Freud and the Non-European
Author: Edward Said
Book Review by Jonathan Ingleby, Postgraduate Lecturer in Mission, Redcliffe College.
This book is made up of the record of an address given by the late Edward Said at the Freud Museum in London and the reply to it by Jacqueline Rose. Though Freud certainly makes an appearance, so to speak, both Rose, a Jew, and Said, a Palestinian, seem more concerned with issues to do with the holocaust and the State of Israel. Within that, the key issue is always to do with Jewish identity as an ‘irremediably, diasporic, unhoused’ community, looking for a safe homeland. Both writers – friends, each deeply appreciative of the other’s stance – are disturbed at the post-holocaust transition of the Jewish people from victims to victimisers, particularly as exhibited by contemporary Israeli state policy. Both believe that the way forward is the way back, to a diasporic identity in which Israelis can join in a single state with Palestinians, themselves the inheritors of exile and dispersion. Said speaks about ‘a politics of diaspora life’ and wonders whether it could ‘ever become the not-so-precarious foundation in the land of Jews and Palestinians of a bi-national state in which Israel and Palestine are parts, rather than antagonists of each other’s history and underlying reality’ (p.55). Rose affirms this, quoting Marc Ellis, Professor of American and Jewish Studies at Baylor University, ‘what if the centre of contemporary Jerusalem was seen as broken rather than salvific, and shared in that brokenness, rather than divided by victory and defeat?’ (p. 68). (Rose goes on to admit that this is a difficult pathway. She questions whether trauma does in fact lead to this sort of openness, or only to more trauma.)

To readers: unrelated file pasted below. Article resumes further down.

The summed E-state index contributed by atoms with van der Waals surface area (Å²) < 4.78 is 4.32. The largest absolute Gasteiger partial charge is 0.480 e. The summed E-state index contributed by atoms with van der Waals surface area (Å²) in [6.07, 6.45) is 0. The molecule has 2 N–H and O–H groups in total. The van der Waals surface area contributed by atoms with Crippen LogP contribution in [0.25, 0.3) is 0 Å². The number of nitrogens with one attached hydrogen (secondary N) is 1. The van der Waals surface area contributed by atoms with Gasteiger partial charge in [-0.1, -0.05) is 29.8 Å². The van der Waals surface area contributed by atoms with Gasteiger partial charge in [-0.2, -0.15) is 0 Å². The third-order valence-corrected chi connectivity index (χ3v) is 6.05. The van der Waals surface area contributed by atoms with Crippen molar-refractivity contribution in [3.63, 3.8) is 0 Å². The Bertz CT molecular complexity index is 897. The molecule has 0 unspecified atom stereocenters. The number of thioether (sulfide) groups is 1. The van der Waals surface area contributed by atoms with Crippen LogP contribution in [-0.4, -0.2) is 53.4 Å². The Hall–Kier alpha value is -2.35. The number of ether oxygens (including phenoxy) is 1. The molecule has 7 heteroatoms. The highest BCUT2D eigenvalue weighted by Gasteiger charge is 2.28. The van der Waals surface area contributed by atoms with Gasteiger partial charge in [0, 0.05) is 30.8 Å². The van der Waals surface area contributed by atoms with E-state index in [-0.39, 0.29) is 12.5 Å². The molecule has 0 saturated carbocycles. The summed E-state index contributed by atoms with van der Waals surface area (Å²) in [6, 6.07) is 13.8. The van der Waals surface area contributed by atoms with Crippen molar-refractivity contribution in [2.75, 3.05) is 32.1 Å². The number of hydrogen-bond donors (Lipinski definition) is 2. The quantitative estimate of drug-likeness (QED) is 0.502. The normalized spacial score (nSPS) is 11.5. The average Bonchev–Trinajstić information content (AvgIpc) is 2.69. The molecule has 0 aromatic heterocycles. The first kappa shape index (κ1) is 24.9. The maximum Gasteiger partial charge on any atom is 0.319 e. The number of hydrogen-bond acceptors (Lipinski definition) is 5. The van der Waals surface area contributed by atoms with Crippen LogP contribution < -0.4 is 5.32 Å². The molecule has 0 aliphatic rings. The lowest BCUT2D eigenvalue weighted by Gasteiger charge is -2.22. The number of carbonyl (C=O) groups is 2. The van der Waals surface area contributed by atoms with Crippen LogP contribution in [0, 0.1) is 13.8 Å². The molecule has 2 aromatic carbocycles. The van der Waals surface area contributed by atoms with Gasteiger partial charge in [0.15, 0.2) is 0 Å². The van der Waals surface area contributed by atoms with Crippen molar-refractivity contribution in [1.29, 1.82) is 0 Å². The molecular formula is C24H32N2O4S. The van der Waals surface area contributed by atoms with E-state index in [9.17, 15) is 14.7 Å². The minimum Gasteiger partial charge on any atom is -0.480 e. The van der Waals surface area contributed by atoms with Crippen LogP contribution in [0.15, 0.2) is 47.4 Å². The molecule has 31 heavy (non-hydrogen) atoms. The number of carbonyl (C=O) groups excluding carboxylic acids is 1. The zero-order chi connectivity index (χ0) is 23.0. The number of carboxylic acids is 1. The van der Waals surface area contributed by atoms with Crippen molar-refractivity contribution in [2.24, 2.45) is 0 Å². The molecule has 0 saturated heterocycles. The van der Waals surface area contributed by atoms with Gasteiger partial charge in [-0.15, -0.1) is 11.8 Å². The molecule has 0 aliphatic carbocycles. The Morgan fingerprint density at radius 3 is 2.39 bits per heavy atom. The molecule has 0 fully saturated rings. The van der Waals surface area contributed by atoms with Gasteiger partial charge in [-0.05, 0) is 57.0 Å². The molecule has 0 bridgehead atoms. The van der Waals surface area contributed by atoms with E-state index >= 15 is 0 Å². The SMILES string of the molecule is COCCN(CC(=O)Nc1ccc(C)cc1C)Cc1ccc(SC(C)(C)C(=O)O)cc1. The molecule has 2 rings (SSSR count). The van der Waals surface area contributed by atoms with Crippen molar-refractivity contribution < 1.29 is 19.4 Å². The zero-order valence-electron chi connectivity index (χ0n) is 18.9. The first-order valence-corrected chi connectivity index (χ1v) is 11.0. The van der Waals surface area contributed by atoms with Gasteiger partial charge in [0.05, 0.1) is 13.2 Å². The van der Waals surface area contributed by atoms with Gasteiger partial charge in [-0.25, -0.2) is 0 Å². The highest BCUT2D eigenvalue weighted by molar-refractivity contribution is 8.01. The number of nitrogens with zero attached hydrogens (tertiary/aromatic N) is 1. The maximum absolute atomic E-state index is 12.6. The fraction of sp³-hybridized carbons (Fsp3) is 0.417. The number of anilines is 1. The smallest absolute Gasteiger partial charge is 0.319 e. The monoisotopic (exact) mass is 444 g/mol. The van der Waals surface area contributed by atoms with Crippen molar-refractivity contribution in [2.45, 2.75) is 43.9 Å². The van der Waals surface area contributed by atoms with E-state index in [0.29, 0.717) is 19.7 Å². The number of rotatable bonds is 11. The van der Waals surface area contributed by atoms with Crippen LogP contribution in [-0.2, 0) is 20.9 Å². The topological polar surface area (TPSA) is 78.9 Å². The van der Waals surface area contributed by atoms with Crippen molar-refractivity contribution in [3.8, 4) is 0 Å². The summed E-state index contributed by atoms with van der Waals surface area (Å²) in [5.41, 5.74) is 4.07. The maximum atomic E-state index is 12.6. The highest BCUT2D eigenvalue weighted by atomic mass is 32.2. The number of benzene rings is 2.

Both Rose and Said, it seems to me, hold forth a profoundly Christ-like vision, the idea that the kingdom of God invites us to a common experience of dispersion and brokenness. On the whole we find this too difficult. We generally prefer to live together as victor and vanquished, either triumphalistically or as victims, though, in our better moments, we know that such attitudes can never ‘inherit the kingdom’.
The quality and profundity of these two non-Christian writers is mostly way beyond anything we might normally find in the Christian bookshop. I am not sure what that tells us.
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